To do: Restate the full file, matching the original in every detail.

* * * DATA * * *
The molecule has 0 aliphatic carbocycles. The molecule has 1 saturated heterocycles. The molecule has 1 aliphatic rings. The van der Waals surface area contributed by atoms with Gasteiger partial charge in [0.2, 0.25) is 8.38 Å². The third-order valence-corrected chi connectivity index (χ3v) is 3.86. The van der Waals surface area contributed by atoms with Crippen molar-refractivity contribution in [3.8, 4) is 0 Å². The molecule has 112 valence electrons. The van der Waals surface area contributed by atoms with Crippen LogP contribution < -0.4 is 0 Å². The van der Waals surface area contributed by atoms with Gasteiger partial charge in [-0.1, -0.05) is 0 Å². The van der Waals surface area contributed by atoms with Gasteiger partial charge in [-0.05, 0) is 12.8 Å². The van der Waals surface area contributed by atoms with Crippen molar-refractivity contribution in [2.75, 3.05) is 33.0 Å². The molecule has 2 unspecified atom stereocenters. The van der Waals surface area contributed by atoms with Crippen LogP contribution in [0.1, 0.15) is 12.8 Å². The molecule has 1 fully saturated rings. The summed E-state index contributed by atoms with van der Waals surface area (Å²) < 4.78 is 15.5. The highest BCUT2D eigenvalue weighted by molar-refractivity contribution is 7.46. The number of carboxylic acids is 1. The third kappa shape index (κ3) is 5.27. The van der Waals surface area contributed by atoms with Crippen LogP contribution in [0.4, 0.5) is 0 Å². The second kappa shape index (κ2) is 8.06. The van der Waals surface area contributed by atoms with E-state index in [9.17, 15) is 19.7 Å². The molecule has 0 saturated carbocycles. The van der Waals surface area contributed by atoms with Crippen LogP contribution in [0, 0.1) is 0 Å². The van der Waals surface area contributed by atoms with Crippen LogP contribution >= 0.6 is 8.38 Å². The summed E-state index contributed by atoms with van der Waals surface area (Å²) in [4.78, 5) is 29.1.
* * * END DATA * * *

The molecule has 0 aliphatic carbocycles. The molecule has 1 saturated heterocycles. The molecule has 1 aliphatic rings. The van der Waals surface area contributed by atoms with Gasteiger partial charge in [0.2, 0.25) is 8.38 Å². The third-order valence-corrected chi connectivity index (χ3v) is 3.86. The van der Waals surface area contributed by atoms with Crippen molar-refractivity contribution in [3.8, 4) is 0 Å². The molecule has 112 valence electrons. The van der Waals surface area contributed by atoms with Crippen LogP contribution < -0.4 is 0 Å². The van der Waals surface area contributed by atoms with Gasteiger partial charge in [-0.1, -0.05) is 0 Å². The van der Waals surface area contributed by atoms with Gasteiger partial charge in [-0.05, 0) is 12.8 Å². The van der Waals surface area contributed by atoms with Crippen molar-refractivity contribution in [2.75, 3.05) is 33.0 Å². The molecule has 2 unspecified atom stereocenters. The van der Waals surface area contributed by atoms with Crippen LogP contribution in [0.1, 0.15) is 12.8 Å². The molecule has 1 fully saturated rings. The summed E-state index contributed by atoms with van der Waals surface area (Å²) < 4.78 is 15.5. The highest BCUT2D eigenvalue weighted by molar-refractivity contribution is 7.46. The number of carboxylic acids is 1. The third kappa shape index (κ3) is 5.27. The van der Waals surface area contributed by atoms with Crippen LogP contribution in [0.4, 0.5) is 0 Å². The second kappa shape index (κ2) is 8.06. The van der Waals surface area contributed by atoms with E-state index in [9.17, 15) is 19.7 Å². The molecule has 0 saturated carbocycles. The van der Waals surface area contributed by atoms with Crippen LogP contribution in [0, 0.1) is 0 Å². The van der Waals surface area contributed by atoms with Crippen LogP contribution >= 0.6 is 8.38 Å². The summed E-state index contributed by atoms with van der Waals surface area (Å²) in [4.78, 5) is 29.1.